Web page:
Category: Addictive Behaviors

Symposium

Interactive Text-Message Intervention With Adaptive Goal Support to Reduce Weekend Drinking Among Young Adults

Sunday, November 19
10:15 AM - 11:45 AM
Location: Aqua Salon E & F, Level 3, Aqua Level

Keywords: Addictive Behaviors | Alcohol | Technology / Mobile Health
Presentation Type: Symposium

This study aimed to evaluate acceptability and short-term efficacy of a text message intervention (TRAC2). TRAC2 focused on promoting goal-directed behavior and incorporated drinking-limit goal-commitment queries tailored to past 2-week alcohol consumption, intra-weekend goal reminders, self-efficacy support tailored to goal confidence, and drinking limit goal feedback.  We enrolled 50 non-treatment seeking young adults who screened positive for heavy drinking in an urban emergency department. Subjects who completed at least 50% of alcohol-related ecological momentary assessments (EMA) each Thursday and Sunday during a 2-week run-in were invited to enroll in TRAC2. The intervention provided tailored feedback based on EMA responses. Following each 4-week intervention block, subjects were offered continued enrollment in TRAC2.  All subjects were asked to complete a 3-month follow-up survey. We examined patterns of enrollment and EMA compliance to determine acceptability, and change in alcohol outcomes over time to evaluate efficacy. High rates of voluntary enrollment and re-enrollment in TRAC2 support the intervention’s acceptability. Response rates to EMA queries were, on average, 82.3% for the first 4-week intervention block, 75.3% for the second 4-week block, and 72.8% for the third 4-week block. The highest response rates (87%) were to the Thursday “weekend drinking plan” queries, and the lowest response rates (58%) were to the Friday “goal confidence” queries. On week 1, 78.8% of subjects reported a plan to drink, which decreased to 44.9% by week 4. Among subjects who reported a plan to drink over a weekend, on average, 94.4% reported willing to commit to the proposed drinking limit goal. The percentage of subjects being prompted to commit to a drinking limit goal above the HDE threshold was 51.7% on week 1 and decreased to 0% by week 4. On week 1, the maximum drinks consumed over the weekend decreased from a median 3 on week 1 to 0.5 by week 4. The percentage of subjects reporting a HDE on any weekend occasion decreased from 34.0% on week 1 to 13.9% on week 4. The percentage of subjects who met their drinking limit goal was, on average, 89.0%. Preliminary evidence suggests that a text message intervention incorporating goal-directed behavioral support is useful to reduce alcohol consumption in young adults.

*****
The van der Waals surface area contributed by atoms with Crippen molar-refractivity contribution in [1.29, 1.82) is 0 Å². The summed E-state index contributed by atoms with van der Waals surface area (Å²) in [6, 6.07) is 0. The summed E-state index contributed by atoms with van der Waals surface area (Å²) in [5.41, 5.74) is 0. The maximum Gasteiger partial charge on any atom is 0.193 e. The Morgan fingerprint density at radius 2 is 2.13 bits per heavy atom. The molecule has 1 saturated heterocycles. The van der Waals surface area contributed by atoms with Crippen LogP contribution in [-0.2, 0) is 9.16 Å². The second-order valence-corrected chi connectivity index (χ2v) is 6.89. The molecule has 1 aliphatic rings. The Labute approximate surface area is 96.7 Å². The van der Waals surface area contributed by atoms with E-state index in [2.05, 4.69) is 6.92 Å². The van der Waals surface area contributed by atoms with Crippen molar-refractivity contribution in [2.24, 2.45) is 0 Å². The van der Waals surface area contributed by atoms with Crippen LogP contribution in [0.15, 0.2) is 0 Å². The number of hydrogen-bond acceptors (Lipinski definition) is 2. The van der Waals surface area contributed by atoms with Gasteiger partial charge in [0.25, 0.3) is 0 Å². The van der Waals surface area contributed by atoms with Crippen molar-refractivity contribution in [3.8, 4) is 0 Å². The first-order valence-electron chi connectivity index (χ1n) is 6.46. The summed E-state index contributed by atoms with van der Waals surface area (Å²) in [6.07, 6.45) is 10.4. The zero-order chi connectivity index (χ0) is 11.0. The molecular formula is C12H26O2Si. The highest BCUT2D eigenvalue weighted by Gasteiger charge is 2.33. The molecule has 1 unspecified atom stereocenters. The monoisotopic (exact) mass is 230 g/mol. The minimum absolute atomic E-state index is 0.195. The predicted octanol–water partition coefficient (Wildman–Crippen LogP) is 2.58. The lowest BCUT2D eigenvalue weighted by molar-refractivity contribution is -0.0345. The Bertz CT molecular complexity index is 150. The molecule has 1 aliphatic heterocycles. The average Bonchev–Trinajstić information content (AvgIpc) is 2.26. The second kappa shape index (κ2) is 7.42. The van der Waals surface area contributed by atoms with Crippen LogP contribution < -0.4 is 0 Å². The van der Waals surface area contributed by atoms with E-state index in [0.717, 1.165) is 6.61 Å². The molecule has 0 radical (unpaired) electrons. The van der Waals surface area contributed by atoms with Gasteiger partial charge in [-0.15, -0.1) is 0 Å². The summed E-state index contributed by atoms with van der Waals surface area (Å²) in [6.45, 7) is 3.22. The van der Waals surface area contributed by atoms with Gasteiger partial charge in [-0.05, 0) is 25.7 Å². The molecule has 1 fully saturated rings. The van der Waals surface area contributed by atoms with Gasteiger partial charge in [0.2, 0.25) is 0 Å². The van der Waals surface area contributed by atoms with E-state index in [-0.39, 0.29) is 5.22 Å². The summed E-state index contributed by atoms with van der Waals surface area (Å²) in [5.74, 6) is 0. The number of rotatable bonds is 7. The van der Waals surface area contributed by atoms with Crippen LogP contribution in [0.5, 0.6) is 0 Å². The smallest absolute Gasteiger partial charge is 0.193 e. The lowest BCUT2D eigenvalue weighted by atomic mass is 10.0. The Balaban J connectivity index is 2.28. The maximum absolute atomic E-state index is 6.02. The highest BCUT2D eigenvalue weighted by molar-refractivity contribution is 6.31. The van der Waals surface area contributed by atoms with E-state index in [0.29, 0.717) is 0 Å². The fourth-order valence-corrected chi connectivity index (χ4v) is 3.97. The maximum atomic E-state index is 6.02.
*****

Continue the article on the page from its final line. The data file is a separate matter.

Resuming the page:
Brian Suffoletto

University of Pittsburgh

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